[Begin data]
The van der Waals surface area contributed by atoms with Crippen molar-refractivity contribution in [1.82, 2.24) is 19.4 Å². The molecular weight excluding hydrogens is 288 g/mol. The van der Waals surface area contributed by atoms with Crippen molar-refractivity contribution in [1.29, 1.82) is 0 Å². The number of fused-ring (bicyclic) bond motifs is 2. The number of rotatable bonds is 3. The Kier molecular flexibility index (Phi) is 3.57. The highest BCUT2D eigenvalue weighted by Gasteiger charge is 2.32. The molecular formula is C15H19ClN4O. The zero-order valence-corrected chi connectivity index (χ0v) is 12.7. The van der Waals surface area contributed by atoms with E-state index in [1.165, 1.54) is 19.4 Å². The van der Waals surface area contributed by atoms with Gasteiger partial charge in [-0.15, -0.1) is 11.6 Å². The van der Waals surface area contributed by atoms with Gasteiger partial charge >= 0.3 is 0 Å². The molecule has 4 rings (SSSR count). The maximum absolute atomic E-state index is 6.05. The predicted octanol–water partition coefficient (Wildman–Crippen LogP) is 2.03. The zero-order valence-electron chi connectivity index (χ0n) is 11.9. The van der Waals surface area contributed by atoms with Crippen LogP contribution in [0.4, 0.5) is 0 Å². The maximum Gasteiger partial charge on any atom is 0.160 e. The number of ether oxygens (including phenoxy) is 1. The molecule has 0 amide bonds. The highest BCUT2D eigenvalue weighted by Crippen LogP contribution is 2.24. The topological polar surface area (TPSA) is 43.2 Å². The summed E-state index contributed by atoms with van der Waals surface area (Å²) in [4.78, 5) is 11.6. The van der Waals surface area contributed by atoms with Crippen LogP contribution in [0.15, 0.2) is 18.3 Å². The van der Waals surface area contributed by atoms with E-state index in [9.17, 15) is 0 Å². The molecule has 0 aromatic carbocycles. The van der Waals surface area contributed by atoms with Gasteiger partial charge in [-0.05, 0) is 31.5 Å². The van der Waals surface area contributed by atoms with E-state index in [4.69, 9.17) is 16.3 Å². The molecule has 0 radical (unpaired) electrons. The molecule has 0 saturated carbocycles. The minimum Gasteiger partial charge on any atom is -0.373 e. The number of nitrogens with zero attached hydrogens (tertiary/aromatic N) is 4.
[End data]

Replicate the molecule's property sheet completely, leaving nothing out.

The van der Waals surface area contributed by atoms with Crippen molar-refractivity contribution in [1.82, 2.24) is 19.4 Å². The molecular weight excluding hydrogens is 288 g/mol. The van der Waals surface area contributed by atoms with Crippen molar-refractivity contribution in [1.29, 1.82) is 0 Å². The number of fused-ring (bicyclic) bond motifs is 2. The number of rotatable bonds is 3. The Kier molecular flexibility index (Phi) is 3.57. The highest BCUT2D eigenvalue weighted by Gasteiger charge is 2.32. The molecular formula is C15H19ClN4O. The zero-order valence-corrected chi connectivity index (χ0v) is 12.7. The van der Waals surface area contributed by atoms with E-state index in [1.165, 1.54) is 19.4 Å². The van der Waals surface area contributed by atoms with Gasteiger partial charge in [-0.15, -0.1) is 11.6 Å². The van der Waals surface area contributed by atoms with Gasteiger partial charge >= 0.3 is 0 Å². The molecule has 4 rings (SSSR count). The maximum absolute atomic E-state index is 6.05. The predicted octanol–water partition coefficient (Wildman–Crippen LogP) is 2.03. The zero-order valence-electron chi connectivity index (χ0n) is 11.9. The van der Waals surface area contributed by atoms with Crippen LogP contribution in [0.4, 0.5) is 0 Å². The maximum Gasteiger partial charge on any atom is 0.160 e. The number of ether oxygens (including phenoxy) is 1. The molecule has 0 amide bonds. The highest BCUT2D eigenvalue weighted by Crippen LogP contribution is 2.24. The topological polar surface area (TPSA) is 43.2 Å². The summed E-state index contributed by atoms with van der Waals surface area (Å²) in [4.78, 5) is 11.6. The van der Waals surface area contributed by atoms with Crippen LogP contribution in [0.15, 0.2) is 18.3 Å². The van der Waals surface area contributed by atoms with E-state index in [9.17, 15) is 0 Å². The molecule has 0 aromatic carbocycles. The van der Waals surface area contributed by atoms with Gasteiger partial charge in [-0.05, 0) is 31.5 Å². The van der Waals surface area contributed by atoms with E-state index in [4.69, 9.17) is 16.3 Å². The molecule has 0 radical (unpaired) electrons. The molecule has 0 saturated carbocycles. The minimum Gasteiger partial charge on any atom is -0.373 e. The number of nitrogens with zero attached hydrogens (tertiary/aromatic N) is 4.